Illustration by Sonja.

Illustration by Sonja.

Here’s something that keeps happening to me: I get into work, grab some coffee, turn on my computer, and check my email, then Facebook. I scroll down my newsfeed, and there it inevitably is: Someone has linked to an article about gay marriage. I instinctively click on it. And…oh my god…it’s good news! GOOD NEWS!

It might be a roundup of “75 Unforgettable Moments From Minnesota’s First Day of Marriage Equality.” Or an announcement that same-sex couples in Rhode Island can get married now. Or a matter-of-fact news report that England and Wales now allow gay marriage. Each time a new country or state jumps onto that list of fabulosity, I become just a puddle of MESS. I’ll be sitting at my desk, sipping my coffee and looking at my computer screen, and all of a sudden I’m crying, just quietly holding my mug and hunching over my computer, trying not to make snot-filled honking noises.

My co-workers think it’s funny that I spend my mornings tearing up over adorable gay-marriage slideshows, especially since I am actually completely bored by actual real-time weddings and I myself am not even sure I want to get married, ever. It’s just that it’s a beautiful thing to have the option. We didn’t have it for so long. You wanna get married, you queer? Now, in 15 countries and 13 U.S. states, you can. ~POOF~ Just like anyone else.

At this point my co-workers understand that if they walk by my desk and see my shoulders shaking and tears silently sliding down my face, they shouldn’t worry—I’ve just been flipping through a gay-marriage photo slideshow and I’M FINE I’M JUST SO HAPPY.

How do you not cry when you look at this picture of two lesbian activists in their 80s—happily coupled their whole adult lives—who finally, finally married each other the moment it was legalized in San Francisco?

Del Martin and Phyllis Lyon getting married on June 16, 2008, in the first same-sex wedding to take place in San Francisco after the California Supreme Court's decision to legalize same-sex marriage in California.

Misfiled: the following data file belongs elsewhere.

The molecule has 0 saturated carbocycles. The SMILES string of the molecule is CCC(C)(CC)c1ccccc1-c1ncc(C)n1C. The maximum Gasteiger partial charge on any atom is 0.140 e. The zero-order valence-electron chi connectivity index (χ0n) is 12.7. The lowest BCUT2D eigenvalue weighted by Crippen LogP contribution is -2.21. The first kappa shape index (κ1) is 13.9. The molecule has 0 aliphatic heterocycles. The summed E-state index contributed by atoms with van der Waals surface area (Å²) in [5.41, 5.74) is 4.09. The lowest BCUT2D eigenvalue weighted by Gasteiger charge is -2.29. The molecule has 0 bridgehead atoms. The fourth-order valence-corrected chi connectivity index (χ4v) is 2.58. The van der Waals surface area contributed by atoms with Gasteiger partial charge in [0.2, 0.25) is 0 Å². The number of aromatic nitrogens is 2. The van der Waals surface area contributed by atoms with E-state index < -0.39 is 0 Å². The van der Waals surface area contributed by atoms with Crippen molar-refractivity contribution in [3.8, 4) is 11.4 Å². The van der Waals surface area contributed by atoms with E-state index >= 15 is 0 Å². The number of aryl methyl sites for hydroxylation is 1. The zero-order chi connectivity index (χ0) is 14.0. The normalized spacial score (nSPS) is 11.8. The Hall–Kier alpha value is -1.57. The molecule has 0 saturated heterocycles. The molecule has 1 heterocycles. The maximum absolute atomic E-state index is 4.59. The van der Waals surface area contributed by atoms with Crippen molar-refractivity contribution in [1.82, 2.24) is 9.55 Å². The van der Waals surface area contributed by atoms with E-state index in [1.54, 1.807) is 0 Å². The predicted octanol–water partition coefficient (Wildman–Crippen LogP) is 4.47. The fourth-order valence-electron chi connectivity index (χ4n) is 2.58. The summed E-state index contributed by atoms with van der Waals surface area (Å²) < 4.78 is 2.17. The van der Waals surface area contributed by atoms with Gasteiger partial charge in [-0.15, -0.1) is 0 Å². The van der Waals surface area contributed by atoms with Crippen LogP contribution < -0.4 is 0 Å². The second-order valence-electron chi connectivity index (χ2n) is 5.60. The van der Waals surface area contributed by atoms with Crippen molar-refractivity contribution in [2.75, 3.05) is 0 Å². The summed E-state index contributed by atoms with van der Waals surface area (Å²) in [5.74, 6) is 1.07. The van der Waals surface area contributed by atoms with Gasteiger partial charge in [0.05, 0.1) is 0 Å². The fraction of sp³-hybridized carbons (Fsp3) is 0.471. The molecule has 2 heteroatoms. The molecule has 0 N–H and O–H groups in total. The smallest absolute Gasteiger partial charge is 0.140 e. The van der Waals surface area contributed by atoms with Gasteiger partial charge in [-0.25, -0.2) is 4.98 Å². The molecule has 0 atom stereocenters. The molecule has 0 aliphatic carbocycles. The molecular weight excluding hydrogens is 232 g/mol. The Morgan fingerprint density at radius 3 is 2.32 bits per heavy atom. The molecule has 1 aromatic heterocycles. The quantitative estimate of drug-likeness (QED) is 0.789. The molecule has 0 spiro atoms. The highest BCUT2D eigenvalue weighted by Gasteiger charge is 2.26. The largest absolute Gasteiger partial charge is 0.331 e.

Del Martin (left) and Phyllis Lyon getting married on June 16, 2008, in the first same-sex wedding to take place in San Francisco after the California Supreme Court’s decision to legalize same-sex marriage in California. (Photo: Lacy Atkins for The San Francisco Chronicle.)

Or this one, of two men (who’ve been together 39 years!) beaming and crying and after receiving their marriage license?

Paul Harris and James Griener, Clark County, WA, December 2012.

Paul Harris (left) and James Griener, Clark County, WA, December 2012. (Photo: Zachary Kaufman for The Columbian.)

When I see wedding invitations in the mail from my friends, my actual, real-life friends, who are now getting married in a way that’s legally recognized in their home state, like these two:

Newlyweds Cayla (left) and Amanda.

My newly engaged friends Cayla (left) and Amanda.

…there are no real words for it. It’s a huge victory. It just matters so much—I’m not sure everyone understands how much. I’m not even sure that I understand how much. I’m a lesbian, but I was born in the ’80s, and I came out in the early 2000s without a second thought. I was gay, and anyone who didn’t like it could go eff themselves. And that was that. All the fighting that gay people had to do in the past (and still have to do in lots of places) just to exist as they were without being hurt—without being beat up, raped, killed, arrested, cut off from their families, shunned by their community, told they had a mental disease, or institutionalized—made it so that I never had to go through any of that. I did what queer people 50 years ago could only dream of: I scrambled up the ladder they’d made with their collective bodies and hopes for the future and calmly came out as a gay woman, feeling totally entitled to be myself, openly and in public. It only vaguely occurred to me at the time that it was once any other way.